Editorial for the special issue on cyberbullying.
Article Type: Editorial
Subject: Cyberbullying (Social aspects)
Cyberbullying (Study and teaching)
Children (Behavior)
Children (Technology application)
Children (Study and teaching)
Author: Englander, Elizabeth K.
Pub Date: 10/01/2010
Publication: Name: Journal of Social Sciences Publisher: Science Publications Audience: Professional Format: Magazine/Journal Subject: Social sciences Copyright: COPYRIGHT 2010 Science Publications ISSN: 1549-3652
Issue: Date: Oct, 2010 Source Volume: 6 Source Issue: 4
Topic: Event Code: 290 Public affairs Canadian Subject Form: Adolescent behaviour; Adolescent behaviour; Child behaviour; Child behaviour Computer Subject: Technology application
Geographic: Geographic Scope: United States Geographic Code: 1USA United States
Accession Number: 273080364

This Special Edition of the Journal of Social Sciences deals with a rare but monumental social change-the profound impact of electronic communications on the development of children. Prior to the twentieth century, most people would be born, live and die without ever witnessing first-hand a significant social upheaval. During the last century, however, the pace at which society evolved quickened noticeably. The spread of industrialization, city living, suburban sprawl, transportation and the Sexual Revolution marked the lives of every person in the First World and many outside of it.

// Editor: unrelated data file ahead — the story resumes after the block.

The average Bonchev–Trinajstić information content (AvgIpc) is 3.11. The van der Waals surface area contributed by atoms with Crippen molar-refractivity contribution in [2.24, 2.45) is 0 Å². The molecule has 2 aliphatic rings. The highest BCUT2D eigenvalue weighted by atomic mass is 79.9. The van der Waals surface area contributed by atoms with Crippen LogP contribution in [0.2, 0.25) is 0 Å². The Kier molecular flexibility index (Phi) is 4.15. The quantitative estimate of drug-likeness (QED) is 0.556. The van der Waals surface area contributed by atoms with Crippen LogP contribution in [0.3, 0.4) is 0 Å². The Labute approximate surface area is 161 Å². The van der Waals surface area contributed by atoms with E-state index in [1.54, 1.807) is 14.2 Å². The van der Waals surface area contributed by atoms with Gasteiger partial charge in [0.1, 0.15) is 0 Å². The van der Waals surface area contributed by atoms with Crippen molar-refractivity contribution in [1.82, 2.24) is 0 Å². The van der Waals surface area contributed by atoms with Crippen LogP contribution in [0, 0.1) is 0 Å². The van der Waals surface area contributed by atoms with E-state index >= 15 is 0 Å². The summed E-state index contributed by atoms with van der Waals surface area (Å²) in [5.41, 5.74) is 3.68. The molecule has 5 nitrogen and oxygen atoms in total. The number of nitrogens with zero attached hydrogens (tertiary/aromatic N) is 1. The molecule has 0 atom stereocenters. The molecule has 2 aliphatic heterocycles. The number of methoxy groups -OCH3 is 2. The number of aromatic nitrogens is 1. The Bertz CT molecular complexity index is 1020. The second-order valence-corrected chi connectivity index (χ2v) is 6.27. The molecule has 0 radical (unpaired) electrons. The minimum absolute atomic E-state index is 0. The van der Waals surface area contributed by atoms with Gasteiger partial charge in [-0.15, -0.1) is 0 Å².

In the list of such social changes, however, the overnight boom of electronic communications must rank among the most potent. Having evolved hundreds of thousands of years to communicate fairly slowly, in a blink our communication capacity far outreaches our comfort zone. We can communicate further, faster and to many more people than ever before and in so doing, we have profoundly changed the lives of people in the developed world.

Although children are by no means the only ones affected by this shift, they are doubtless the most significantly affected. While most of their communications remain-childishly-banal, their capacity for careless and intentional cruelty has been exponentially increased. With the good, comes the bad. Violence-in all its forms-is still a relatively rare event for human beings in the United States. But electronic violence is a new animal, with new motives, new understandings, new rationales and new results. We are just beginning to tap into an understanding of how, why and where it occurs.